The Agenda: Why does North East football lurch from crisis to crisis?

There's never a dull moment with North East football teams but why do they always seem to be in crisis?

If it’s not Joe Kinnear, it’s Paolo Di Canio.

North East football’s ability to pass crises among its two biggest clubs like a hot potato knows no bounds.

After a summer bemoaning the appointment of a Director of Football at St James’ Park who seemed ill suited to the role, Sunderland have taken on the baton with the sacking of the combustible Di Canio after just five months in charge.

Last week Alan Pardew bemoaned the “extremes” of the media covering Newcastle United, reckoning the collective coverage was either soaring skywards or plummeting down towards earth.

There is, perhaps, something to be said for a reassessment of our reaction to the fluctuations of fortune over the course of a football season.

Gary Neville penned a national newspaper column on Arsene Wenger last season which should be a must-read for anyone with an interest in the national game.

He wrote: “The speed at which the football media operate today is like a blender which is constantly having food chucked into it and chopped into a thousand pieces but never has any end product.

“There’s never any substance at the end of the process. Or it’s like a sausage machine which just churns out more mincemeat rather than sausages.”

Neville’s column was not meant as an assassination of the media that now employ him.

He goes on to say he believes there is a public thirst for the “frenzy” which follows a good win or a damaging defeat.

He has a good point either way and it is probably this Pardew was talking about.

What the Newcastle manager does not factor in, however, is every event at St James’ Park is now coloured by Mike Ashley’s mismanagement of the club.

That probably sounds extreme but it is a fact patience has been spread more thinly because the owner has created a club which does little to nurse its foundations.

To borrow Neville’s analogy, Ashley tips stadium renaming, Joe Kinnear’s appointment, the lack of recruitment and a steady decline in the team’s fortunes into a blender and Newcastle supporters are expected to swallow whatever comes out. As witnessed by the attendance on Saturday, United fans are in no mood to abandon an entity which means so much to them - but if gates are holding up it is other things which suffer.

People are less patient. The result of being misled is that they are less inclined to accept explanations which might be proferred in good faith and any dispatch from the club is treated with suspicion. Defeats like Saturdays, where mistakes were made and Newcastle’s lack of defensive shape was exposed, become more trying.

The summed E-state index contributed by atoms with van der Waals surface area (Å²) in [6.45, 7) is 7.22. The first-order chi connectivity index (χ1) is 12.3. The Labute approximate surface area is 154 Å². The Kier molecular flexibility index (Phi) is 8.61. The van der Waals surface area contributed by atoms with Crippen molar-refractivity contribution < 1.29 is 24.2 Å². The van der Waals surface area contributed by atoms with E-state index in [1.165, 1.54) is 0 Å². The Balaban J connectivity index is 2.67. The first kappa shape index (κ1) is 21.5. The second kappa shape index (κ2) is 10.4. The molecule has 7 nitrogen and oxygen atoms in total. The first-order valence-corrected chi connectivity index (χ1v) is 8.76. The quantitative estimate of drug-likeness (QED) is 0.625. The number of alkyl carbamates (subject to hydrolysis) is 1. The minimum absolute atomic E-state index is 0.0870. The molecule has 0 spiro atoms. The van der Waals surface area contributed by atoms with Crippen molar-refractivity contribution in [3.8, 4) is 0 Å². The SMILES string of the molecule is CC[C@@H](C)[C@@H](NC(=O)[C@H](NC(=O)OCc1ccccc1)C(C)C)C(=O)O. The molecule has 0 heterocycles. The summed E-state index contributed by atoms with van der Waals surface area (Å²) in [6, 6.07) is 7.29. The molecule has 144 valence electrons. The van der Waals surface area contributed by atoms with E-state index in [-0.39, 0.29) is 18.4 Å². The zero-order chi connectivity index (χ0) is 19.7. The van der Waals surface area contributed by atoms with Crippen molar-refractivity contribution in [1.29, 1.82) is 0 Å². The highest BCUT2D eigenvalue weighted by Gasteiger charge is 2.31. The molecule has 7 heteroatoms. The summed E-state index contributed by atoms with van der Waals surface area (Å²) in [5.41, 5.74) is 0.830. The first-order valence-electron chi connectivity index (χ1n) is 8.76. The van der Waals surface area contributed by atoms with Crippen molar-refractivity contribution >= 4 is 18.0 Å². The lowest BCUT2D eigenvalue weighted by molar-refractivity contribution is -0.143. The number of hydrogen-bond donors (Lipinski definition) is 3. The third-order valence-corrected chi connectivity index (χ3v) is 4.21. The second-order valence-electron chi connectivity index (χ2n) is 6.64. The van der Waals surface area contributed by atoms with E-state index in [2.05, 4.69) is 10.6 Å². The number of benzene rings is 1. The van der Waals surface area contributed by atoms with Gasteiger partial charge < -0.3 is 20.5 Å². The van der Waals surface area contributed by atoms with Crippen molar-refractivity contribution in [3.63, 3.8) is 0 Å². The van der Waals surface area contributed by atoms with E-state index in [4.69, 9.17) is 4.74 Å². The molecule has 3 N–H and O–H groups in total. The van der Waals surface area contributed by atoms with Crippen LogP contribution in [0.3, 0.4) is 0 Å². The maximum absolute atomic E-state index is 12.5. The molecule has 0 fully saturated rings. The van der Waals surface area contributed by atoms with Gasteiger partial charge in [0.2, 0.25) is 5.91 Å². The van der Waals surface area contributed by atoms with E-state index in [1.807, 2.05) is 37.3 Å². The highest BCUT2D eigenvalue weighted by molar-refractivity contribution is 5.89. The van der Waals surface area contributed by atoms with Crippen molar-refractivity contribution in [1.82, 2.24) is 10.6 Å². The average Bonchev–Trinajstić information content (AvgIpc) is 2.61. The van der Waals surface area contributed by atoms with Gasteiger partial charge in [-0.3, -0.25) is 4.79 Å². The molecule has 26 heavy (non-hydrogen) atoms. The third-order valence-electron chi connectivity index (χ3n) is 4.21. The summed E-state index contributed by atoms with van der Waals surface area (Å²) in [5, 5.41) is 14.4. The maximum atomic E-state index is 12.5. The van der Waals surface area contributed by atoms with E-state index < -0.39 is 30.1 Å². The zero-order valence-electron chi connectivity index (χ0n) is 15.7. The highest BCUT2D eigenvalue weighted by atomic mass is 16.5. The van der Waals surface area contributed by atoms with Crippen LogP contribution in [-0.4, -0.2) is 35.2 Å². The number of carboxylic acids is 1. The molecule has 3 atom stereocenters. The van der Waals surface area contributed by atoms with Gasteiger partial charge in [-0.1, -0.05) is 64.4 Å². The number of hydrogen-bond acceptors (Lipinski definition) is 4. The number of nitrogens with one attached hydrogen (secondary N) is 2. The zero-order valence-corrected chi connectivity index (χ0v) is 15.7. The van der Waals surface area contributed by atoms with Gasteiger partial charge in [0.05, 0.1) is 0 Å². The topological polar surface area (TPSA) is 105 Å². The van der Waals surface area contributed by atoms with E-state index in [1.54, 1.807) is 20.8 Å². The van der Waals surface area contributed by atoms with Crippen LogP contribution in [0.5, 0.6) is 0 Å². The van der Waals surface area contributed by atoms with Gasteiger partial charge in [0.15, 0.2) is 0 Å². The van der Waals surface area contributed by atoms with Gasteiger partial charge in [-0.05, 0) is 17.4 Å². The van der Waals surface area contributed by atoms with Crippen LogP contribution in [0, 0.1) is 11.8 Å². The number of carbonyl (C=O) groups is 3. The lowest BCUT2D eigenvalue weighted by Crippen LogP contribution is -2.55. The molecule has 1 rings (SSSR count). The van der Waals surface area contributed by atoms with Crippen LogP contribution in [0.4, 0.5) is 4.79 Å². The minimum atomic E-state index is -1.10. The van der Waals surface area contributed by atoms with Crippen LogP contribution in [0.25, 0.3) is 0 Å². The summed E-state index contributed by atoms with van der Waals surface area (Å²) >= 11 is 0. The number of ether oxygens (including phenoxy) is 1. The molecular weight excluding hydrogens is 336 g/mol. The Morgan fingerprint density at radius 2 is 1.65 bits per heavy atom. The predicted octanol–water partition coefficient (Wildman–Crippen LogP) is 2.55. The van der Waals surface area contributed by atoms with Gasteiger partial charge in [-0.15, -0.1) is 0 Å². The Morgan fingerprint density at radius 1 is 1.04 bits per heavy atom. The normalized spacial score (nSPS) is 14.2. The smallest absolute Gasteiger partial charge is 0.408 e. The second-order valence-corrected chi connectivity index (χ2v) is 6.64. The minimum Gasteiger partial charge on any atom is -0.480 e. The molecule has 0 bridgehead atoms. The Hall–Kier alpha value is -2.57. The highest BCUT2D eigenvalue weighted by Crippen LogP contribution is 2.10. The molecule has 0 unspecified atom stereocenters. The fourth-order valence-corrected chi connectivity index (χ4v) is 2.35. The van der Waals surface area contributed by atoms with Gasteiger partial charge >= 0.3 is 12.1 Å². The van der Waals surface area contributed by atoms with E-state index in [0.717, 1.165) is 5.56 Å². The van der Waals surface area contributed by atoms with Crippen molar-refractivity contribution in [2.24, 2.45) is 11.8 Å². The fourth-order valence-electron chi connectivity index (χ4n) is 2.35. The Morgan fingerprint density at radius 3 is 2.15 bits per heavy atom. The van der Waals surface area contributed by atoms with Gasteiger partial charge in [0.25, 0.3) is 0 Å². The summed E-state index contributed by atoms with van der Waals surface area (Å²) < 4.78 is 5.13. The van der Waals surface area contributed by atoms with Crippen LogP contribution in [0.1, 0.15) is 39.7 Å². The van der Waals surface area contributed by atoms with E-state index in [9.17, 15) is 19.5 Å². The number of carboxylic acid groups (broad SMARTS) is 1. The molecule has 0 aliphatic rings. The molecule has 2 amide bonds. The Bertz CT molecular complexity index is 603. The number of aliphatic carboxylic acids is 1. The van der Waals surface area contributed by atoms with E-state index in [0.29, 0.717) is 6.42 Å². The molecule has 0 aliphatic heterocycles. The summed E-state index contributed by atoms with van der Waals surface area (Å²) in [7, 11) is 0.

When a club is run properly and its public are listened to, the whole process becomes less “extreme” (Pardew’s words, not mine). If Newcastle United’s supporters felt there was a proper plan being implemented by people who understood the club’s rich history and had a track record of success there would be a much more secure foundation for progress and success.

Instead, United’s supporters are left trying to trickily traverse a third way - supporting the team while decrying the regime. It is not easy and it doesn’t take much – a poor defeat, the failure to land players during the summer window – for that fragile consensus to be broken.

The contention of those of us who witness the way North East football works is not that the clubs themselves are destined to keep lurching from crisis to crisis because of something ingrained in the DNA. It is that until there is a proper understanding of what makes them tick from the people in charge there is bound to be further bumps along the road.

Unfortunately, there appears to be less room for people like Niall Quinn in the game these days.

Quinn was not perfect as chairman of the Black Cats: he made mistakes and called things poorly on the odd occasion - but his legacy at the Black Cats was an overwhelmingly positive one and his place as one of the most important figures in the club’s history has been secured by his time in the boardroom.

In short, Quinn ‘got it’. He had lived and breathed the club as a player and understood its culture, its quirks and the demands of its public. When he took decisions those things came into play and a trust flourished that gave Sunderland a foundation to build. That they are now an established Premier League club is in no small part down to his own efforts.

Ellis Short wears ‘FTM’ badges and drinks in the city but the greatest gift he could give to the people of Sunderland is to start communicating with them to explain the direction of the club again.

The decision to employ Di Canio was dropped on the Black Cats and left to others to explain.

To be honest, there didn’t seem like a proper explanation an,d given the pace with which it unravelled, it is not stretching logic to assert Short made a mistake.

Two years ago, North East football was at the foothills. A tempestuous derby at St James’ Park had finished 1-1 but Newcastle were battling for the Champions League places while Sunderland had an FA Cup quarter-final that looked winnable. Both teams were brimming with talent.

Since then, we’ve had Di Canio, Kinnear, Wonga and investment in transfers which has been dwarfed in other regions. It is little surprise the region’s football clubs feel depressed.

It wouldn’t take much to put both of them back on track. This morning, however, it feels further away than ever.

Journalists

David Whetstone
Culture Editor
Graeme Whitfield
Business Editor
Mark Douglas
Newcastle United Editor
Stuart Rayner
Sports Writer